If all the data checks out as OK, $error is assigned its original empty string, or false value.

 unless ($error) {      if ($action eq addman){          my $cursor = $dbh->prepare(INSERT INTO manufacturers                                      (man_id, name, address, city, state,                                       zip)                                      VALUES (?, ?, ?, ?, ?, ?));          $cursor->execute($manid, $name, $address, $city, $state, $zip);          # check for an error message          $error = $cursor->errstr(); 

If $error is false, the program goes on. There are two options: either adding or modifying a manufacturer. In the case of adding a manufacturer, an SQL query is created to insert data into the manufacturers table. The value in errstr() is assigned to $error ”either the error that just happened or the empty string if there is no error.

 } elsif ($action eq modman) {      my $cursor = $dbh->prepare(SELECT name FROM manufacturers                                  WHERE man_id = ?);      $cursor->execute($manid);      # check for an error message      unless ($error = $cursor->errstr()) {          # check to see if record is in the database          my($name_in_db) = $cursor->fetchrow();          unless ($name_in_db) {              $error = Trying to modify a Manufacturer ID that is not                        in the database.;          } else {              # we found the record, so let's modify it              my $cursor = $dbh->prepare(REPLACE INTO manufacturers                                          (man_id, name, address, city,                                          state, zip)                                          VALUES (?, ?, ?, ?, ?, ?));                  $cursor->execute($manid, $name, $address, $city, $state,                                   $zip);                  # check for an error message                  $error = $cursor->errstr();              }          }      }  }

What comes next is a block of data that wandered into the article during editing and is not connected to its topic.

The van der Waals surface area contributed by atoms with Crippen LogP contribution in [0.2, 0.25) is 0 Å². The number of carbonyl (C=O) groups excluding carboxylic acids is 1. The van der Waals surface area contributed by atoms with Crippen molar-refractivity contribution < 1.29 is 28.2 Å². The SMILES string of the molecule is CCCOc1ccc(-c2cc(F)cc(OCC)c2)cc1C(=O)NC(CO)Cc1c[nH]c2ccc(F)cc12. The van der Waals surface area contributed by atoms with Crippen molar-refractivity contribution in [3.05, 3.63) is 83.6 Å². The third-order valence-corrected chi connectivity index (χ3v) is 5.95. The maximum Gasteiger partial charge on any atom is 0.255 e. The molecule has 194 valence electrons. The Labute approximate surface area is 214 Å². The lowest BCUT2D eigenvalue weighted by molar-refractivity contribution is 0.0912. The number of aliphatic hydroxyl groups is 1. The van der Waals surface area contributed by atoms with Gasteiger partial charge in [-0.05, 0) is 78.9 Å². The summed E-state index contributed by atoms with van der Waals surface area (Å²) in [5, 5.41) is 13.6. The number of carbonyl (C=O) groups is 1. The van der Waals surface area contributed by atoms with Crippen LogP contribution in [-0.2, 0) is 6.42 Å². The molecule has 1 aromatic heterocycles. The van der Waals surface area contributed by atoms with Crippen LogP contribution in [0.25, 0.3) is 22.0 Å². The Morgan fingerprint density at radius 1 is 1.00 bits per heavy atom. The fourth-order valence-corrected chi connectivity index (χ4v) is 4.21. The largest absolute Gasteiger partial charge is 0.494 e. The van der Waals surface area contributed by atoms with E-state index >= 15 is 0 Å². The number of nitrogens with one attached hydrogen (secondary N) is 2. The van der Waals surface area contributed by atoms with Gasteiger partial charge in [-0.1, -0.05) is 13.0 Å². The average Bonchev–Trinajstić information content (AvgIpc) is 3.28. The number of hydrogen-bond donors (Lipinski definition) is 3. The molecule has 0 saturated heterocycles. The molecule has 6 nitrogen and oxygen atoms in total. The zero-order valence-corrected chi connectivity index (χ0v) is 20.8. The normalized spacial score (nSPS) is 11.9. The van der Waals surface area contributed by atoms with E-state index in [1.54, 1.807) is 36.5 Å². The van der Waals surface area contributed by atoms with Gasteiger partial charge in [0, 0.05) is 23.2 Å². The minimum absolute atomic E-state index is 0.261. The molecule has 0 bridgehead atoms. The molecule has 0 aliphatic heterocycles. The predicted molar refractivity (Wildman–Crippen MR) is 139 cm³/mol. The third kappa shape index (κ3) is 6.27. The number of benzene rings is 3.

The modification of a manufacturer requires a bit more work. First, check to see if the manufacturer to be modified exists in the database ”this is done with the SELECT query. If the query is executed correctly ( errstr() returns false), the name queried is assigned to $name_in_db . If this variable is false, the manufacturer is not in the table, so an appropriate error message is assigned to $error . If the name is found, the REPLACE command is executed, which replaces the current record for that manufacturer ID or inserts it if it doesn't exist (but it previously determined that it indeed does exist).

Now that the bottom of the file has been explored, check out the top of the file. The components _top and _leftrail are used. Then, after a bit of HTML:

 % if ($error) {  <p>  There was a problem <font color="#ff0000"><% $error %></font>  </p>  % } else {  <p>  Thank you.  </p>  <hr>  <& ../_select_form &>  % } 

This checks to see if $error has been assigned, and if so, reports the value to the user. If not, a thank-you message is reported, and the _select_form component is executed. This builds the form, allowing the user to add or modify a manufacturer, or add or modify a product.

To show the result, try changing one of the manufacturers and clicking the Modify button. You should see a page resembling Figure 11.16.

Figure 11.16. Mason project finished page


Open Source Development with Lamp
Open Source Development with LAMP: Using Linux, Apache, MySQL, Perl, and PHP
ISBN: 020177061X
EAN: 2147483647
Year: 2002
Pages: 136